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    Player, just where is your hypothetical CEO to go? I assume that you realize that ours is the last advanced industrialized nation in the world to adopt a comprehensive health care program for its citizens? Downeast, business will be burdened and some will actually pay higher premiums. That's unfortunate but as we've seen it has been a minor bump in the road in Massachusetts which is now in its 5th year under Romneycare, a comprehensive health care program that enjoys a favorability rating of 85%. The other half-dozen or so states (e.g., Washington state) that implemented other types of comprehensive health care each crashed and burned after about 2-3 years. Our current system of healthcare is a disaster on many fronts. We have to do something and as flawed as the ACA is, its far better than what's in place.

    Perhaps you two are in that very small minority that believes our current system is just fine. If so, tell us that. If not then describe the non-ACA program you believe would be better for your fellow citizens. There are any number to select from that are currently operating successfully by our trading partners.
  9. gator7_5
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    gator7_5 Well-Known Member

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    Yes. It absolutely does. I have 2 very good friends who own multiple restaurants. One owned 3 Mcdonalds. She sold 2. Mostly because of Obamacare. The other owns 3 Zaxby's and is just planning on bending over.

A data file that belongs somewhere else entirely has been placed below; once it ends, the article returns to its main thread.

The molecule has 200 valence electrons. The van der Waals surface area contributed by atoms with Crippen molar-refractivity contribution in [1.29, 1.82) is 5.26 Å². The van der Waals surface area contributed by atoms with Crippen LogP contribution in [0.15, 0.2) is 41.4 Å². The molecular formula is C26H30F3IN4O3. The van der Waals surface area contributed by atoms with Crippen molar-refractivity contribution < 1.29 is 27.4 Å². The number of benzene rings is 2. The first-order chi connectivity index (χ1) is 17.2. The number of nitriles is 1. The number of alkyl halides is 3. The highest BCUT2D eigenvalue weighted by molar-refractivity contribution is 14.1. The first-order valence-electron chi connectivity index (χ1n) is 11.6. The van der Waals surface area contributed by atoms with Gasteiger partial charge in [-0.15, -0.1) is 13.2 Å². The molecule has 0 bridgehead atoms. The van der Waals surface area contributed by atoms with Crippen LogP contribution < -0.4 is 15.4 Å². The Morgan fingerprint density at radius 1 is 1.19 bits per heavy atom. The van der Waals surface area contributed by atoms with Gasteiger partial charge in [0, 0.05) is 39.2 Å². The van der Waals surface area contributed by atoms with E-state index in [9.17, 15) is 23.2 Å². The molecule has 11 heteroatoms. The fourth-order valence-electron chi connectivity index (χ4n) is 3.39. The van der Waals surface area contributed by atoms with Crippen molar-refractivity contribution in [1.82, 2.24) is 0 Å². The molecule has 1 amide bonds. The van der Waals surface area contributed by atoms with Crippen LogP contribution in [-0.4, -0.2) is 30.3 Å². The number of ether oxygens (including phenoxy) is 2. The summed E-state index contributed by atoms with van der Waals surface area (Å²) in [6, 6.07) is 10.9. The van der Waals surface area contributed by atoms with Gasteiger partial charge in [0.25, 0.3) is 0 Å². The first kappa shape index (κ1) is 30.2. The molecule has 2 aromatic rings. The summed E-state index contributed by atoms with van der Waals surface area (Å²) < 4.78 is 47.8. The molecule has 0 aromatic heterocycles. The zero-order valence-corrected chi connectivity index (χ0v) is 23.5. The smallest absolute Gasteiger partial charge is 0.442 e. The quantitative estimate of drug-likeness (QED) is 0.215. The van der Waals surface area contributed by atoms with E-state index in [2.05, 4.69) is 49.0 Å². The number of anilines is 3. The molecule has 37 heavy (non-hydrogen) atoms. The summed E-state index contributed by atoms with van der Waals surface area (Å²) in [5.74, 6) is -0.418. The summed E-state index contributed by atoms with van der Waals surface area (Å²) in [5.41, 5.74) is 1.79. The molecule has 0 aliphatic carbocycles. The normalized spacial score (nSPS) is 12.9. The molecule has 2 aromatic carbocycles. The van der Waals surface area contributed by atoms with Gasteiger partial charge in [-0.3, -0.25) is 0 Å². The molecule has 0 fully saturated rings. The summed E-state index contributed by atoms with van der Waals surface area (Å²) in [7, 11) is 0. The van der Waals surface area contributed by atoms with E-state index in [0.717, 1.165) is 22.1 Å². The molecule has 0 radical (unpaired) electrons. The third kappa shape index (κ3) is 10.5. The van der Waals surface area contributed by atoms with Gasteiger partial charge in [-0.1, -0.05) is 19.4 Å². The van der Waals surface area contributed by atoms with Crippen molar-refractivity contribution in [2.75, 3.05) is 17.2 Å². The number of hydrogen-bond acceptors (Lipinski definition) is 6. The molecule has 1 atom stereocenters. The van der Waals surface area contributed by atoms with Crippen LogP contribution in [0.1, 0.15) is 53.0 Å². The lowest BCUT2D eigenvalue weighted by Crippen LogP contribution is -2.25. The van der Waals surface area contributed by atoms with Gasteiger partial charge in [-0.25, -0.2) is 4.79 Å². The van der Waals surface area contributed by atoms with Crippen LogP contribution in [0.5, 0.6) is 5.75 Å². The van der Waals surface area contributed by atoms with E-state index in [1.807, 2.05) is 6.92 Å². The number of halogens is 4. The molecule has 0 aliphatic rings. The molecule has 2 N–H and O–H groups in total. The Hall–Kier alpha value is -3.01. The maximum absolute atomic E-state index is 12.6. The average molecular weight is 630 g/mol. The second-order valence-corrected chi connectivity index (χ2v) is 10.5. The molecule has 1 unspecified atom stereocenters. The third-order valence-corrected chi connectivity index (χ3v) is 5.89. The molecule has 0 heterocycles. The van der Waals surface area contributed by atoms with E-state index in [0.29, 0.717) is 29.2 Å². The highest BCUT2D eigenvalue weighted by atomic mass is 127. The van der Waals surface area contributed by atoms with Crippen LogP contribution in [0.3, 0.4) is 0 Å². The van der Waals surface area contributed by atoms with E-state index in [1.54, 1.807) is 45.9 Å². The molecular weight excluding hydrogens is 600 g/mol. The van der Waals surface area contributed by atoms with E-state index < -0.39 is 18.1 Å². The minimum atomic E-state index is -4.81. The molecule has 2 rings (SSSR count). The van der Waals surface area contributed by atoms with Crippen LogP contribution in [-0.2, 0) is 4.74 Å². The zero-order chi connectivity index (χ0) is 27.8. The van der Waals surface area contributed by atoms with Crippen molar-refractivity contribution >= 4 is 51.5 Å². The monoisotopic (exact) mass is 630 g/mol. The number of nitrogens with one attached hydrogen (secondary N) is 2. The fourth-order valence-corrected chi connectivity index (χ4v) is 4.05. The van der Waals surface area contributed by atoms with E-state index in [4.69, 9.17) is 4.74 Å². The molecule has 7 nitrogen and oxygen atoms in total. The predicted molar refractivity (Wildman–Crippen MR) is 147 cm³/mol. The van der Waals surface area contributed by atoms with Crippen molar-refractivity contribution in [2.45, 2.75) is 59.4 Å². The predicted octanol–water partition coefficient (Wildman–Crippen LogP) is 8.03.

10. gatordowneast
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    gatordowneast Well-Known Member

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    Dirigo, using Romneycare as a example. Really? Not sure you want to do that.

    Mass has a much younger (healthier) population than Maine with far higher per capita income yet their costs are 15% higher than US average and Health Care premiums per person are the highest in the country. So for a family of 5, you are talking $2200 month for premiums. And then there are deductables. So at what cost do we want Romneycare (which does not go as far as Obamacare) and how many people in your home state can afford those premiums? And Massachusetts still has almost 7% of it's residents without insurance. Translated to the US, that would be 23 M uninsured if Obamacare enrolls the same %. Extremely unlikely.
    http://kff.org/health-costs/issue-brief/massachusetts-health-care-reform-six-years-later/

    From the article

    Cost Containment

    Massachusetts made the decision in 2006 to focus health reform on expanding insurance coverage not on controlling health costs. As a result, rising costs remain a serious problem. Per capita health spending is 15% higher than the national average and the state has the highest individual market premiums in the country at an average of $437 per person per month. Over the past year however, premium growth in the individual and small group market has slowed markedly, possibly the result of decreased consumer utilization following the recession and increased pressure by state regulators on the industry. Fee-for-service payment methods dominate throughout the state and make it difficult for providers to coordinate care or deliver more cost-effective services.12 Given the size of the health care sector and the concentration of highly specialized medical personnel and academic medical centers in the state, it has been difficult for Massachusetts to control health care costs. Nearly one in five households in the state has earnings from a health-care related job.13